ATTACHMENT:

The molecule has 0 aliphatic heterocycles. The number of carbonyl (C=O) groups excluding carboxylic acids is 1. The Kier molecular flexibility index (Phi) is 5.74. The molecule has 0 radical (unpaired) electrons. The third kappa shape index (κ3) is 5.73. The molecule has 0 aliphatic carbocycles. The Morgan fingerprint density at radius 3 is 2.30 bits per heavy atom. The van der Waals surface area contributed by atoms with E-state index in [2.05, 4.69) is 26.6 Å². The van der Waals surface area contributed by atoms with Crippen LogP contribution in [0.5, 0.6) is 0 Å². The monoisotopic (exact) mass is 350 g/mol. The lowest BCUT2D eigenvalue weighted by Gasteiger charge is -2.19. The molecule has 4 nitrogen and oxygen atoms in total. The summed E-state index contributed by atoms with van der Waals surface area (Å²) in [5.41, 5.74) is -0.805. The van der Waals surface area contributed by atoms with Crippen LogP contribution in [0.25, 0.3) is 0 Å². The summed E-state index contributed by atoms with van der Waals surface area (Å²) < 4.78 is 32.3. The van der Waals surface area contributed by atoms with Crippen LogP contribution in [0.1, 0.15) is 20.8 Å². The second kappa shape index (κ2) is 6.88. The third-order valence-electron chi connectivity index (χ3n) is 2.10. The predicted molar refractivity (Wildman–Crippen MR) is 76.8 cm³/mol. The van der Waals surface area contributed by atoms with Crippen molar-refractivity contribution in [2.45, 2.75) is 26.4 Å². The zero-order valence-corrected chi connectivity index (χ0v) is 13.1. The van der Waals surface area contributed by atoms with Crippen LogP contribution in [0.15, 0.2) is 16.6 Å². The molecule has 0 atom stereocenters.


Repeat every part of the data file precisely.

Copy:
The molecule has 0 aliphatic heterocycles. The number of carbonyl (C=O) groups excluding carboxylic acids is 1. The Kier molecular flexibility index (Phi) is 5.74. The molecule has 0 radical (unpaired) electrons. The third kappa shape index (κ3) is 5.73. The molecule has 0 aliphatic carbocycles. The Morgan fingerprint density at radius 3 is 2.30 bits per heavy atom. The van der Waals surface area contributed by atoms with E-state index in [2.05, 4.69) is 26.6 Å². The van der Waals surface area contributed by atoms with Crippen LogP contribution in [0.5, 0.6) is 0 Å². The monoisotopic (exact) mass is 350 g/mol. The lowest BCUT2D eigenvalue weighted by Gasteiger charge is -2.19. The molecule has 4 nitrogen and oxygen atoms in total. The summed E-state index contributed by atoms with van der Waals surface area (Å²) in [5.41, 5.74) is -0.805. The van der Waals surface area contributed by atoms with Crippen LogP contribution in [0.25, 0.3) is 0 Å². The summed E-state index contributed by atoms with van der Waals surface area (Å²) < 4.78 is 32.3. The van der Waals surface area contributed by atoms with Crippen LogP contribution in [0.1, 0.15) is 20.8 Å². The second kappa shape index (κ2) is 6.88. The third-order valence-electron chi connectivity index (χ3n) is 2.10. The predicted molar refractivity (Wildman–Crippen MR) is 76.8 cm³/mol. The van der Waals surface area contributed by atoms with Crippen molar-refractivity contribution in [2.45, 2.75) is 26.4 Å². The zero-order valence-corrected chi connectivity index (χ0v) is 13.1. The van der Waals surface area contributed by atoms with Crippen LogP contribution in [0.15, 0.2) is 16.6 Å². The molecule has 0 atom stereocenters.